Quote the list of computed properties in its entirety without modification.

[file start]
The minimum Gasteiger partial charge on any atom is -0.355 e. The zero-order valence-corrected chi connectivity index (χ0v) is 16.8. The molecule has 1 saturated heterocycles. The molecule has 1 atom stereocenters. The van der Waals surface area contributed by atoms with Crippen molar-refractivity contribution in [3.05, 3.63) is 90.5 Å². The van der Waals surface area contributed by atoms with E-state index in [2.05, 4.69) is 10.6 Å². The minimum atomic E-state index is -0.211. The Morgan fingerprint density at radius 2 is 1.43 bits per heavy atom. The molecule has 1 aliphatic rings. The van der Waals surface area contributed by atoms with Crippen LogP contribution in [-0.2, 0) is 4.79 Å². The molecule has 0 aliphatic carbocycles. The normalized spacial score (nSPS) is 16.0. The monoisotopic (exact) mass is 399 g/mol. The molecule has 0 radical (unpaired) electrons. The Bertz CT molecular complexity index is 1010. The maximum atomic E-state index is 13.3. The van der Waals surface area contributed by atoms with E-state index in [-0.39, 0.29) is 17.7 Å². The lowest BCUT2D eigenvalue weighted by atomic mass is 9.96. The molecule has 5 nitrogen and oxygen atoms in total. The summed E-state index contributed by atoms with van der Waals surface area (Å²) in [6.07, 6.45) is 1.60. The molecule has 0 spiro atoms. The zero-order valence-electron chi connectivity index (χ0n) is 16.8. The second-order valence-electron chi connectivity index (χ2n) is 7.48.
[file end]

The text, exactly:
The minimum Gasteiger partial charge on any atom is -0.355 e. The zero-order valence-corrected chi connectivity index (χ0v) is 16.8. The molecule has 1 saturated heterocycles. The molecule has 1 atom stereocenters. The van der Waals surface area contributed by atoms with Crippen molar-refractivity contribution in [3.05, 3.63) is 90.5 Å². The van der Waals surface area contributed by atoms with E-state index in [2.05, 4.69) is 10.6 Å². The minimum atomic E-state index is -0.211. The Morgan fingerprint density at radius 2 is 1.43 bits per heavy atom. The molecule has 1 aliphatic rings. The van der Waals surface area contributed by atoms with Crippen LogP contribution in [-0.2, 0) is 4.79 Å². The molecule has 0 aliphatic carbocycles. The normalized spacial score (nSPS) is 16.0. The monoisotopic (exact) mass is 399 g/mol. The molecule has 0 radical (unpaired) electrons. The Bertz CT molecular complexity index is 1010. The maximum atomic E-state index is 13.3. The van der Waals surface area contributed by atoms with E-state index in [-0.39, 0.29) is 17.7 Å². The lowest BCUT2D eigenvalue weighted by atomic mass is 9.96. The molecule has 5 nitrogen and oxygen atoms in total. The summed E-state index contributed by atoms with van der Waals surface area (Å²) in [6.07, 6.45) is 1.60. The molecule has 0 spiro atoms. The zero-order valence-electron chi connectivity index (χ0n) is 16.8. The second-order valence-electron chi connectivity index (χ2n) is 7.48.